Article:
Unemployment rate: 4% (1996 est.).
Budget: revenues: $1.2 billion; expenditures: $1.3 billion, including capital expenditures – NA (2000 est.).
Spheres of economy: cotton cleaning, textile industry, cement production, food dye production, sugar production, soap making, shoe industry, oil refining, medicine production, weapons production.
Growth in industrial production: 5% (1996 est.).
Electricity generation: 1.76 billion kWh (1999)
Sources of electricity generation: fossil fuels: 42.05%; hydropower: 57.95%; nuclear fuel: 0%; others: 0% (1999).
Electricity consumption: 1.637 billion kWh (1999)
Electricity export: 0 kWh (1999).
Electricity import: 0 kWh (1999).
Agricultural products: cotton, peanuts, sorghum, millet, wheat, gum arabic, sugar cane, cassava, mango, papayas, bananas, sweet potatoes, sesame; sheep, livestock.
Exports: $1.7 billion (free on board, 2000 est.)
Exports: oil and oil products, cotton, sesame, livestock, peanuts, gum arabic, sugar.
Export partners: Saudi Arabia 16%, Italy 10%, Germany 5%, France 3%, Thailand 3% (1999).
Imports: $1.2 billion (free on board, 2000 est.)
Import articles: foodstuffs, manufactured goods, machinery and transport equipment, medicines and chemicals, textiles.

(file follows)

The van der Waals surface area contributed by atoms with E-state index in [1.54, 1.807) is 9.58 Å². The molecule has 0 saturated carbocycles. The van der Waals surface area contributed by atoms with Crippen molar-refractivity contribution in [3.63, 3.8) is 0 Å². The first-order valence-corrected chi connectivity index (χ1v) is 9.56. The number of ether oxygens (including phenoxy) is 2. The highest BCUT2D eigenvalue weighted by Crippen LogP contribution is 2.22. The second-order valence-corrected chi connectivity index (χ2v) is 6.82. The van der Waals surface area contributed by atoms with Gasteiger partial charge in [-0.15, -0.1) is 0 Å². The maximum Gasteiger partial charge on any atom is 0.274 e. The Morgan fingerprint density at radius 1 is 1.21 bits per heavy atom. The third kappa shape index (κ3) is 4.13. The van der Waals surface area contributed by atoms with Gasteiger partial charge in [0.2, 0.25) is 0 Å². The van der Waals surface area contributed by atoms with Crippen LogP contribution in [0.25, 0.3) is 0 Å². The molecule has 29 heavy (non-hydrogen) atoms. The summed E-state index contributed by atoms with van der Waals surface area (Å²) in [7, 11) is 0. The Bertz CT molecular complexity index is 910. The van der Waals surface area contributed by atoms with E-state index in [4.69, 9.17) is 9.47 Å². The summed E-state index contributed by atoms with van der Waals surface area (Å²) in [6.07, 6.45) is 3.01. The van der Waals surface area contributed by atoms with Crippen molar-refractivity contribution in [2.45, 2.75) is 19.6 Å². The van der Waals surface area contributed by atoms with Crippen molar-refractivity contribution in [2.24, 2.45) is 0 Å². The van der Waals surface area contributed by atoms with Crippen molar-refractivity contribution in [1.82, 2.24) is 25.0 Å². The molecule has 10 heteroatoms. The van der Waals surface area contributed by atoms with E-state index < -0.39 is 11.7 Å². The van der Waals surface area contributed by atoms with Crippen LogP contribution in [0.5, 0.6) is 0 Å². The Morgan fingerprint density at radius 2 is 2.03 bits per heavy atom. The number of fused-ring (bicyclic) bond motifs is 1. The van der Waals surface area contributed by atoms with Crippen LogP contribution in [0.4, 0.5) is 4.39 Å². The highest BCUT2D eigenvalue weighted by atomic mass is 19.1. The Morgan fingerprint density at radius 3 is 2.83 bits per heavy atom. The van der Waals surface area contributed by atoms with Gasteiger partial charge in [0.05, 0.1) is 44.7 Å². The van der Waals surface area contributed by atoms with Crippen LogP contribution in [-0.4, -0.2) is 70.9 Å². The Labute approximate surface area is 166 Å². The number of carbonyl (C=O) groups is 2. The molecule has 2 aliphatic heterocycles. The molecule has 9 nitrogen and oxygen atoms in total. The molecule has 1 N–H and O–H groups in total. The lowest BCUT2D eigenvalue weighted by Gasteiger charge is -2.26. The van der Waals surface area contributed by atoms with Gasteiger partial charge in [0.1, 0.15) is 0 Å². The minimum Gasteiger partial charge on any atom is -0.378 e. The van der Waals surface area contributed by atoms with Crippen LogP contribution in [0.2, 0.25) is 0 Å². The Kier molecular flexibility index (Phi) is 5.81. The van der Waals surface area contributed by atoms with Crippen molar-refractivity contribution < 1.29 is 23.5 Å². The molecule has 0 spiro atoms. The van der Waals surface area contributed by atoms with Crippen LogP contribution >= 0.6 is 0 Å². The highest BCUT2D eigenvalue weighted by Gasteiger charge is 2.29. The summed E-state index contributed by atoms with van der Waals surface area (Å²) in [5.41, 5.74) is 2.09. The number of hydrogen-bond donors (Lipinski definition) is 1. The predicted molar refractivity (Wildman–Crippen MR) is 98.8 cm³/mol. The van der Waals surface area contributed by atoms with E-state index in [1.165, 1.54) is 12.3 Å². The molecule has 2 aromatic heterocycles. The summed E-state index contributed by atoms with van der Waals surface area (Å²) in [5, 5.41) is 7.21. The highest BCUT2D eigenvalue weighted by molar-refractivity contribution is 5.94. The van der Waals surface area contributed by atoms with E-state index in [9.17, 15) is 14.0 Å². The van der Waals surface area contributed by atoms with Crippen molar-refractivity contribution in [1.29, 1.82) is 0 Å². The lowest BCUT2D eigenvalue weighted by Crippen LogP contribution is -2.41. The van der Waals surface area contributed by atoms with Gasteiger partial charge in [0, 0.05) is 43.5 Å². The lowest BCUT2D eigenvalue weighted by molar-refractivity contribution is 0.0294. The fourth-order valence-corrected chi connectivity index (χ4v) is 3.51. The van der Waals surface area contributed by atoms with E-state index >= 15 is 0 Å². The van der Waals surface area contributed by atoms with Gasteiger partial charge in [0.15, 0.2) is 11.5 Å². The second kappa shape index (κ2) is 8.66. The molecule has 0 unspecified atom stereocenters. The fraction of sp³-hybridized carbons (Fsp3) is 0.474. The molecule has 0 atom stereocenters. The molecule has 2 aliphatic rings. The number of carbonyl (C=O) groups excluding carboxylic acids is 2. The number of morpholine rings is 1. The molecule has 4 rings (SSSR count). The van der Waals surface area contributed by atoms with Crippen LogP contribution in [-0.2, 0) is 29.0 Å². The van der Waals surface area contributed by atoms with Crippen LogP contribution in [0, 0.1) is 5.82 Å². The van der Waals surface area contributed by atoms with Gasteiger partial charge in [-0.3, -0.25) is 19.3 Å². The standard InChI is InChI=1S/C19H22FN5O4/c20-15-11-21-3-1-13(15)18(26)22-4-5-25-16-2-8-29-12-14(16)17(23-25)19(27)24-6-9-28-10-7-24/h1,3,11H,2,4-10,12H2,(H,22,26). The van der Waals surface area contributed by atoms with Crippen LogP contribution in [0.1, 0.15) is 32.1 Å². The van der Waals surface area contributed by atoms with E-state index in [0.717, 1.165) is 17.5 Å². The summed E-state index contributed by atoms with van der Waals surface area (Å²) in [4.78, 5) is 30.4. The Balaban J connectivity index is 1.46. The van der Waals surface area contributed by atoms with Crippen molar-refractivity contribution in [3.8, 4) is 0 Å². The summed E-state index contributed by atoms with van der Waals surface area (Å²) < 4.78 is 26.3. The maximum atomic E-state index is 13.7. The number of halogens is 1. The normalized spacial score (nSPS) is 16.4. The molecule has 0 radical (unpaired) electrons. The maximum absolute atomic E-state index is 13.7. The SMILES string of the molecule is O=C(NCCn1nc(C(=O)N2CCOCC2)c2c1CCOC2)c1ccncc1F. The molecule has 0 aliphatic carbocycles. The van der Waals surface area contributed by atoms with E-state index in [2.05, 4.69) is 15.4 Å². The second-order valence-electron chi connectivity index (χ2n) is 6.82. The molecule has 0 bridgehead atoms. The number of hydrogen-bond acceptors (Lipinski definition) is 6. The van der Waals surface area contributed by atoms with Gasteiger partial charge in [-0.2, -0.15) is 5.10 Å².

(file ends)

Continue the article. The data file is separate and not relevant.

Import partners: China 14.7%, Libya 14.7%, Saudi Arabia 8.9%, UK 8.7%, France 6.7% (1999).
External debt: $24.9 billion (2000 est.) Economic aid recipient: $187 million (1997)
Economic aid donor:
Currency: Sudanese dinar.
Currency code: SDD.
Exchange rate: SDD / USD – 257.44 (January 2001), 257.12 (2000), 252.55 (1999), 200.8 (1998), 157.57 (1997), 125.08 (1996).
Fiscal year: calendar year.


Telecommunications Telephone lines: 400,000 (2000).
Mobile cell phones: 20,000 (2000).
Telephone system: large, well-equipped by regional standards and upgradable system; provision of cellular services began in 1996 and since then the sector has grown significantly; domestic: consists of microwave radio relay, cable, radiotelephony, tropospheric scatter and local satellite system with 14 earth stations; international: satellite earth stations – 1 Intelsat (Atlantic Ocean) and 1 Arabsat (2000).